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The Spokesman-Review Newspaper
Spokane, Washington  Est. May 19, 1883

In brief: Customers’ data stolen from store

Checking account and credit card numbers of customers who shopped at the Spokane Valley Northwest Bedding store Friday and Saturday were stolen over the weekend, officials said.

An employee discovered the theft Sunday, said Sgt. Dave Reagan, Spokane Valley Police Department spokesman.

No signs of forced entry to the business at 14102 E. Sprague Ave. were found.

Northwest Bedding’s alarm system notified police about 6 p.m. Saturday, Reagan said.

A door was unlocked, but no one was found inside.

Reagan said customers of Northwest Bedding on Friday or Saturday should contact their financial institutions.

Alley trash service to resume Monday

Alley garbage pickup is set to resume next Monday in Spokane.

The city’s Solid Waste Management Department suspended alley pickup last month because heavy snow prevented trucks from navigating many alleys. Residents were asked to take their garbage cans to the street.

“With significant melting over the last several days and more expected, we expect to be able to get to our normal pickup locations next week,” Solid Waste Management Director Scott Windsor said in a news release. People who were unable to get their garbage to the street during the suspension will not be charged for additional refuse next week, Windsor said.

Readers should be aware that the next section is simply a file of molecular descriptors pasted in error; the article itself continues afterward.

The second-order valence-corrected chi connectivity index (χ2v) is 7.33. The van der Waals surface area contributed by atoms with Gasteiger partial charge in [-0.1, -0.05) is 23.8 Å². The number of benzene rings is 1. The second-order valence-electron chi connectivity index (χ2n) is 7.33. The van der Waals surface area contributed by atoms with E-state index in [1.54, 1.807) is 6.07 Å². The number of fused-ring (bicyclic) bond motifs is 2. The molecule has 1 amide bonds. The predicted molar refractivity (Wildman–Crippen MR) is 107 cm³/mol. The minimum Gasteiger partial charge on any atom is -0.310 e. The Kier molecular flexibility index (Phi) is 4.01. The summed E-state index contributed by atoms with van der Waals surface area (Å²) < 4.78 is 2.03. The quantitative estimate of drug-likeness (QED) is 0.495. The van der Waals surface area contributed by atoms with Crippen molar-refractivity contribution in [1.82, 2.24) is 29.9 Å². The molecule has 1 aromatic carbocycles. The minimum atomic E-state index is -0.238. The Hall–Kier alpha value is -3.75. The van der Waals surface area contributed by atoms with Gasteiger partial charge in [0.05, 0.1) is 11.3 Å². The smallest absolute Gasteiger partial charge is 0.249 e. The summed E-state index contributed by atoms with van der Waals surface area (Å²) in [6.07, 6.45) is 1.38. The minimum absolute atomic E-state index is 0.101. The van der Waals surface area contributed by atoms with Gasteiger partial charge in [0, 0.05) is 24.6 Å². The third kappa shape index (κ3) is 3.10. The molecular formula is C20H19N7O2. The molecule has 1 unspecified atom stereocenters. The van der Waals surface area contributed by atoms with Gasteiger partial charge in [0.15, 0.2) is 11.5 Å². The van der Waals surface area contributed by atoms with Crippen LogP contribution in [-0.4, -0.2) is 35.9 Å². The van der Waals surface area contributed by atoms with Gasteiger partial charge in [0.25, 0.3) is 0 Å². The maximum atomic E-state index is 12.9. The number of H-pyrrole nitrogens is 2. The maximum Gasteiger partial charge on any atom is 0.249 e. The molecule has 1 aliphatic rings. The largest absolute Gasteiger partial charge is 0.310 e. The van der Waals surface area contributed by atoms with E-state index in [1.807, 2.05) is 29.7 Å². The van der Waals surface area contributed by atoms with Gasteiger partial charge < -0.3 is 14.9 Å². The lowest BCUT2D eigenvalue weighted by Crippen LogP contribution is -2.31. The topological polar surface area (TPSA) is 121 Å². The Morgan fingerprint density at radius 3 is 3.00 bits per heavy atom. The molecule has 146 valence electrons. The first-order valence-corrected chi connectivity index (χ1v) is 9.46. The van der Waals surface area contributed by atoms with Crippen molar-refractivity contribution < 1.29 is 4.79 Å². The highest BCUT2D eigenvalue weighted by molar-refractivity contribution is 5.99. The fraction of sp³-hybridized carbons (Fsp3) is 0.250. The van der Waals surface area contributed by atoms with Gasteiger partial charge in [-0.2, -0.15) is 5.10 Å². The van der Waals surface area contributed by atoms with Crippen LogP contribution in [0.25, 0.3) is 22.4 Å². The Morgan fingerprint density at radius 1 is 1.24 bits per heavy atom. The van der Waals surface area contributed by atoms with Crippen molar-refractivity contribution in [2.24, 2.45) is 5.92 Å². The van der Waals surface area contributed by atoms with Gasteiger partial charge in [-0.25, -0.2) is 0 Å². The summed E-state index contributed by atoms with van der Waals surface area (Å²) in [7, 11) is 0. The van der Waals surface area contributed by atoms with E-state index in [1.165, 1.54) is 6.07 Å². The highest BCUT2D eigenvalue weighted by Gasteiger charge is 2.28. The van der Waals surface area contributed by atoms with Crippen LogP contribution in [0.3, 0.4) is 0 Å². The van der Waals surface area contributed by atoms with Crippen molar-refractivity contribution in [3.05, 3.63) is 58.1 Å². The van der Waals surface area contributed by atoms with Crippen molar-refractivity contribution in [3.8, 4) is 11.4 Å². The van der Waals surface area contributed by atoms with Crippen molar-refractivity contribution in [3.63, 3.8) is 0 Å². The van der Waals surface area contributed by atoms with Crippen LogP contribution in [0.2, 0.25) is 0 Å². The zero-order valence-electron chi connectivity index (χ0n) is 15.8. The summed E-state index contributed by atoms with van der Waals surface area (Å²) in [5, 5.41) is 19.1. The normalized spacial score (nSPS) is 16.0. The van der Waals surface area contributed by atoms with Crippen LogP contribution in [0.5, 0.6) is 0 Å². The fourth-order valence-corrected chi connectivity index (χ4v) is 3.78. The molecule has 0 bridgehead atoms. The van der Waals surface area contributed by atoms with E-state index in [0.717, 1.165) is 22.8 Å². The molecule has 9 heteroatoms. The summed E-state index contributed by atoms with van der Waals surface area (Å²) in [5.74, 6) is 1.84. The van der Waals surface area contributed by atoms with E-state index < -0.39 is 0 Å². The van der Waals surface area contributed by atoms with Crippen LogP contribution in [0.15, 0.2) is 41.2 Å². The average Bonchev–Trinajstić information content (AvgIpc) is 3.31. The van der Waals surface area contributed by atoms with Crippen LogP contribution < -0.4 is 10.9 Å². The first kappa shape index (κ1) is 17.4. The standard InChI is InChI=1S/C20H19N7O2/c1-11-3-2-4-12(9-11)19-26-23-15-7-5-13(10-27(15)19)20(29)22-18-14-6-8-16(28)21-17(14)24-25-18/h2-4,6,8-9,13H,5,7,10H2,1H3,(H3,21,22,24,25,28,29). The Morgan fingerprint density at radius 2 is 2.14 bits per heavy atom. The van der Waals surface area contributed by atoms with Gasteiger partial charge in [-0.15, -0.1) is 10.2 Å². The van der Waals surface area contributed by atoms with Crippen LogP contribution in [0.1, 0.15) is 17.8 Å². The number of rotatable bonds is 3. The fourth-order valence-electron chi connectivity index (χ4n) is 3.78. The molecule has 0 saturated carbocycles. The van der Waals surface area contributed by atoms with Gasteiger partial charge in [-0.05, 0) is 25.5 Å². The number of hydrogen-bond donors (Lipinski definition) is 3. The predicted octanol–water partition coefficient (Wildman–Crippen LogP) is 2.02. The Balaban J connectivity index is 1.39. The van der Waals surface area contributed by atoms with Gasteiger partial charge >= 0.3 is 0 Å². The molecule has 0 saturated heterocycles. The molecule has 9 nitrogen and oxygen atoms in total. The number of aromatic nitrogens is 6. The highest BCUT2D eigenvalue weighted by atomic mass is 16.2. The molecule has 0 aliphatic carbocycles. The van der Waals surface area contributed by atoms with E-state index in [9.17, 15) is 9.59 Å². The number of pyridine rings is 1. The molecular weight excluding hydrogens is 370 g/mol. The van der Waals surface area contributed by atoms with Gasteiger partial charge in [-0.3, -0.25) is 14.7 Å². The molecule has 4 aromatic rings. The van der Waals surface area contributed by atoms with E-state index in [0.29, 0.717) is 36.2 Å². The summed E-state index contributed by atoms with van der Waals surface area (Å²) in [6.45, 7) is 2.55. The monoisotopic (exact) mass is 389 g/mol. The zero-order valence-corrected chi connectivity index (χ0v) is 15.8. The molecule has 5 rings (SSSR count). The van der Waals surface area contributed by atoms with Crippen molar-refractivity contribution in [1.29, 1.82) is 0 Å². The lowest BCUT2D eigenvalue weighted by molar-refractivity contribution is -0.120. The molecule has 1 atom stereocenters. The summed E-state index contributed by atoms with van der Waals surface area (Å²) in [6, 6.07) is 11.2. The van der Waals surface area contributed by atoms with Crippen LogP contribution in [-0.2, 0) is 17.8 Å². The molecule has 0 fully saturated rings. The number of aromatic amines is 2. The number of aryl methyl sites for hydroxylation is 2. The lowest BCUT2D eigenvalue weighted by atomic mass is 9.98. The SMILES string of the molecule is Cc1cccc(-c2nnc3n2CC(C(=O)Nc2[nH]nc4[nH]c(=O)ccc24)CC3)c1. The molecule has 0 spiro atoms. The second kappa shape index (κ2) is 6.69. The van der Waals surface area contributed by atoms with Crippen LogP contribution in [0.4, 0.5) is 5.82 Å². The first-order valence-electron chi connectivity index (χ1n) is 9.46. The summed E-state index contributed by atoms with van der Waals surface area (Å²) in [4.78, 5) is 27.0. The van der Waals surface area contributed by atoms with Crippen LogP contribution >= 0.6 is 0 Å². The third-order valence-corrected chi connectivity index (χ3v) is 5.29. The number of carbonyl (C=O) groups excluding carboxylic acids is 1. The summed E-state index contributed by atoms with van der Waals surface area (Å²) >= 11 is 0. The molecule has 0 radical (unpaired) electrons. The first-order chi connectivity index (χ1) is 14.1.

Council overrides shoreline veto

The Spokane City Council on Monday overrode Mayor Mary Verner’s first veto.

Verner last month rejected greater restrictions on development along Latah Creek, citing an exception along a 900-foot section of shoreline owned by the city’s former CEO, John Pilcher.

Most of the shoreline along the waterway was given a 200-foot buffer where most development is barred. But the section on Pilcher’s land kept its 100-foot buffer.

The state Department of Ecology will have the final say on the shoreline regulations.

Council members Nancy McLaughlin and Al French were the lone votes to sustain Verner’s veto.

Moscow, Idaho

University to allow opposite-sex suites

The University of Idaho will allow students of the opposite sex to live together in campus suites when the fall semester begins in August.

Previously, the university has allowed male and female students to live in the same dormitory halls, but they could only live together in campus apartments if they were married.

Housing recruitment coordinator Tina Deines said students who live in campus suites at the Living Learning Communities housing complex this fall will have the option of being housed with members of the opposite sex. Students who live in the mixed-gender suites must be sophomores or older.

Deines said the university will not allow students of the opposite sex to live in the same bedroom.

From staff and wire reports